wanderson



Thanks, but this variable is an uint8_t which I believe would be handled atomically, correct?


No.

Take this sketch:

Code: [Select]
volatile byte foo;

void setup ()
{
 foo++;
}
void loop () {}


Generated code for setup:

Code: [Select]
void setup ()
{
 foo++;
 a6: 80 91 00 01 lds r24, 0x0100
 aa: 8f 5f       subi r24, 0xFF ; 255
 ac: 80 93 00 01 sts 0x0100, r24
}
 b0: 08 95       ret


If, after the lds, but before the sts, the ISR changed foo, then the wrong value is incremented, and the change made by the ISR is discarded.

Quote
what is the accepted practice for the arduino community to distinguish a global variable and a local variable?


I don't know of one for the Arduino, but very generally all caps refers to constants, so it's confusing to use that.

If you like, put a "g" in front, eg.

Code: [Select]
volatile byte gWDTpoolCount;


I was making the assumption that the AVR's had an instruction to increment a memory location, I just searched and saw that they do not...  The way I would have handled this on other microprocessors/micro-controllers would have been to declare that variable as a register.  Did a quick search of the web and found that it seems possible with AVR-GCC,  What are the potential drawbacks to that approach?

wanderson


Quote
So if one or more of the bytes are replaced by a different set of four random bytes by the ISR in the middle of the retrieving the original value, the only effect will be that the class method will return a different random value than it would have originally (or if it had been called after the ISR updated the values).


I'm not so sure I like this reasoning. You don't mind data corruption "because it is a random number anyway" seems to me to be a bit weak.


I don't really consider it corruption, if it produces an equally valid result.  This particular algorithm is producing bytes with equal probabilities on all values, therefore swapping parts of two sequences to make a new sequence doesn't change the answer being generated-a long integer comprised of four bytes who are uniformly and randomly distributed between the values of 0x00 and 0xff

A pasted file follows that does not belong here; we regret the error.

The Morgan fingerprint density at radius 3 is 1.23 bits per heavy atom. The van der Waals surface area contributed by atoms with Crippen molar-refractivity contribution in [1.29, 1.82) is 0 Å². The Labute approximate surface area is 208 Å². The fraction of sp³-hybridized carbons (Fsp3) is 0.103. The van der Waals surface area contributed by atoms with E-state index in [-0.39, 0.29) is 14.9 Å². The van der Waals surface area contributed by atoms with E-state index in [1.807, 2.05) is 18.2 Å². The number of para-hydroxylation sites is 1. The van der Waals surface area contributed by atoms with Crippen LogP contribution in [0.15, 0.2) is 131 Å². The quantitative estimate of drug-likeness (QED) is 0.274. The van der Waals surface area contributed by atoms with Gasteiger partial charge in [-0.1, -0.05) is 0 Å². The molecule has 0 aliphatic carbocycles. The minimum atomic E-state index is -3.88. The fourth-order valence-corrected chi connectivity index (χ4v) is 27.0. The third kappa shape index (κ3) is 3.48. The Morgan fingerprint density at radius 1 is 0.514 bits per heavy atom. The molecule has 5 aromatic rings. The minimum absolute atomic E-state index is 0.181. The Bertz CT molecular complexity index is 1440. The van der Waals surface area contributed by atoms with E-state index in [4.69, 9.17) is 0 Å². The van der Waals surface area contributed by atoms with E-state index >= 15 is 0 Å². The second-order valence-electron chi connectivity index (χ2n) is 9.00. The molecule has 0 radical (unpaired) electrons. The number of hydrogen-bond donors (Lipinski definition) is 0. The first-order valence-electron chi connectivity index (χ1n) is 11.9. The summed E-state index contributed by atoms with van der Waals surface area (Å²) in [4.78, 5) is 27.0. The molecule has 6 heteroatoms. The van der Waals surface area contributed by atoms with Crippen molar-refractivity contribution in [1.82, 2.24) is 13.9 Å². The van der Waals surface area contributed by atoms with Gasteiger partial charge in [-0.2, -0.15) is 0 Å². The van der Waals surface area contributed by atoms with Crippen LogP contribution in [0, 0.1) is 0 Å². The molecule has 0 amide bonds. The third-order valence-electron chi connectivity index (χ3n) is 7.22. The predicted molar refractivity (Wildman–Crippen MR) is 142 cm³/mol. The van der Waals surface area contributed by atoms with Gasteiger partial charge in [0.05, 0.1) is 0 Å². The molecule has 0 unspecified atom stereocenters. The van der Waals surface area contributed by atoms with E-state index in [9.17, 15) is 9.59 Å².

nickgammon


Did a quick search of the web and found that it seems possible with AVR-GCC,  What are the potential drawbacks to that approach?


That it won't work.

By making the variable volatile you are saying "don't keep it in a register". There is no atomic increment/decrement of a memory location, so the data has to go from variable, to register, back to variable. If you make it "register" that is completely incompatible with "volatile".
Please post technical questions on the forum, not by personal message. Thanks!

More info: http://www.gammon.com.au/electronics

GoForSmoke

So an interrupt library that doesn't safeguard data is okay because an application that will use it might not have problems with the data?

I saw both HOW and WHY in the links that CB provided. I don't remember seeing "you have to" so much as "you need to be careful" over and over.

Is the difference in speed or a very few less extra lines of code worth it?
Or is there Face to be saved?

Arguing on the internet is like running in the special olympics....


1) http://gammon.com.au/blink  <-- tasking Arduino 1-2-3
2) http://gammon.com.au/serial <-- techniques howto
3) http://gammon.com.au/interrupts
Your sketch can sense ongoing process events in time.
Your sketch can make events to control it over time.

Coding Badly

Quote
I don't remember seeing "you have to" so much as "you need to be careful" over and over.